Reader’s Myth

‘Truth is a mark of fearlessness. Cowards may spin a lie in the hope of deceiving one who can perceive the cons of the latter whereas only the courageous can bring the truth to light for the reason of keeping their karma stainless.

Truth stands alone, proud, worn by the owner of the confession like a great cape, a mark of the pure soul that resides within whereas a lie lurks deep and dark, like a foul stench. Many believe that it is an act, which sacrifices the trust, love and moral obligations that the perfect, honest man believes in.’

 

This is an expression of my imagination and understanding of Truth. I sincerely enjoy writing and I do it all the time. But if you were to imagine that I became a famous writer, the words I have penned could be one of my excellent works. Many will over-assess and analyze beyond what is essential. But what if there are no hidden meanings in my work or any other author/poet’s work? What if they are writing for self-satisfaction?

 

For example, it is common for an English teacher to read out a poem or passage and instruct the students to look for hidden meanings in the text. If you were to read a verse from ‘Brueghel’s Winter’ by Walter De La Mare:

 

“But flame, nor ice, nor piercing rock, nor silence, as of a frozen sea, nor that slant inward infinite line 
Of signboard, bird, and hill, and tree, Give more than subtle hint of him
 Who squandered here life’s mystery.”

Many would choose this famous poem to reflect upon. It is a poem written with a lot of emotion. It describes a winter’s day on which it has snowed everywhere. It tells the story of a man who has escaped the clutches of those who are hunting him. It is a poem filled with suspense and silence but there is no verse that gives any indication that the poet, Walter De La Mare was giving any moral advice to the reader.

The second poem, which I have taken from Shakespeare’s ‘A Midsummer Night’s Dream’ may show nothing but just use of rhyme scheme and superior words to make the poem sound interesting, just like many modern children would do today.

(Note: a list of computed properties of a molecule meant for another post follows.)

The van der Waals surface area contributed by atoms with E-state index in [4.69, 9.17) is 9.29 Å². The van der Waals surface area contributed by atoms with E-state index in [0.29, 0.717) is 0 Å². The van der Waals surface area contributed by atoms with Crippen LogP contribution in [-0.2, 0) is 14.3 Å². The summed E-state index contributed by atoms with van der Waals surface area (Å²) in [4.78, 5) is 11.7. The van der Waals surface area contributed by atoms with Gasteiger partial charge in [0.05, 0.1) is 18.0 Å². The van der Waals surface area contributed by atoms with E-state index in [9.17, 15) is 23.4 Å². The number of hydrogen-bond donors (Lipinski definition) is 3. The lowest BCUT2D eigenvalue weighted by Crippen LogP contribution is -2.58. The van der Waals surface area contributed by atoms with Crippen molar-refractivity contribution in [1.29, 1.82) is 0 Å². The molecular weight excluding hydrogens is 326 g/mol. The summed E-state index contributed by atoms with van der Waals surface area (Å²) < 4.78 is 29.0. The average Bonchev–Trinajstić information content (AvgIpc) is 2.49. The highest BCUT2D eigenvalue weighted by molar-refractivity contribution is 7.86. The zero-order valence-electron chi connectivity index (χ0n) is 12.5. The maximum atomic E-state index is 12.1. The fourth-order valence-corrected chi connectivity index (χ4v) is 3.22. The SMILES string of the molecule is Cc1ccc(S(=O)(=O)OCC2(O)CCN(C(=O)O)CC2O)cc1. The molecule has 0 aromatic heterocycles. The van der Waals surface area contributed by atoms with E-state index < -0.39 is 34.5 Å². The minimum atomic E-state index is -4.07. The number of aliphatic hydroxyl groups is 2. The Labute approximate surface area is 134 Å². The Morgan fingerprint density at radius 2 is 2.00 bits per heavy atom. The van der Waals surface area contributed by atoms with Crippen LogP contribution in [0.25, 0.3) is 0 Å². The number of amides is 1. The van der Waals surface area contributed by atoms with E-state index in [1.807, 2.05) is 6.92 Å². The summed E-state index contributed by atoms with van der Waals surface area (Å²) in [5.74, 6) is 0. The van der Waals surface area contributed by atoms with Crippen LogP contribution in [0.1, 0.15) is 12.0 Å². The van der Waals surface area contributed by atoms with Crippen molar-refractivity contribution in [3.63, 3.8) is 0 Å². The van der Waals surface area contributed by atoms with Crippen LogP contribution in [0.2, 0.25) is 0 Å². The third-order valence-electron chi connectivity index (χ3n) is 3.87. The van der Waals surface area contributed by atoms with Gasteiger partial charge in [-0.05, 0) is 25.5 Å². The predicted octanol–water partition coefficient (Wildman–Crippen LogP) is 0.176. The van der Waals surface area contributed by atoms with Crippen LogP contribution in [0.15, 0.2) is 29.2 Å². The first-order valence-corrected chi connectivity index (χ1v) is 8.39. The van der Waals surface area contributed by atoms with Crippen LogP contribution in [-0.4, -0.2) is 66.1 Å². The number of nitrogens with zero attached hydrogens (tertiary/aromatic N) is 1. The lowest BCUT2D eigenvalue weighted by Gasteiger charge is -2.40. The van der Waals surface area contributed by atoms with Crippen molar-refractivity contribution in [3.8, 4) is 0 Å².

“Over hill, over dale,

Thorough bush, thorough brier,

Over park, over

Pale,

Thorough flood, thorough fire!

I do wander everywhere,

Swifter

Than the moon’s sphere;

And I serve the Fairy Queen,

To dew her orbs upon

The green;

The cowslips tall her pensioners be;

In their gold coats spots

you see;

Those be rubies, fairy favours;

In those freckles live their

savours;

I must go seek some dewdrops here,

And hang a pearl in every

cowslip’s ear.”   

This poem is a classic; it talks about an individual doing a duty for his fairy queen by spreading dewdrops on cowslips, a type of plant. The topic may not catch the eye if read by many but what made it so famous was the use of short, crisp words with the rhyme pattern and a lovely, fictional subject. This is what perfect poets usually look for; either a verse with a deep subject that must be written with great emotion or, a short, precise topic that yet catches the eye of the reader. My verse followed the first rule and I believe it would be quite the rage if fitted into the olden times.

I wrote my verse based on how I felt about Truth. I did not try to include a message. I wrote about an integral value but not on the integral value. When a poem is written only grammar, good vocabulary, rhyme schemes and either a deep or light topic are needed to make the poem a sensational work of art. A poem can describe adventure or fear, suspense or great action. Even mythological or fictional characters may be in or part of the subject. That’s why I call ‘moral-lore’ in poems a Reader’s Myth.

So if anyone feels that they can’t understand what a poet is trying to express or make a connection through his poem, it would be quite safe to assume that all that the poet was trying to achieve was self- satisfaction and artistic pleasure for the reader.

 

 

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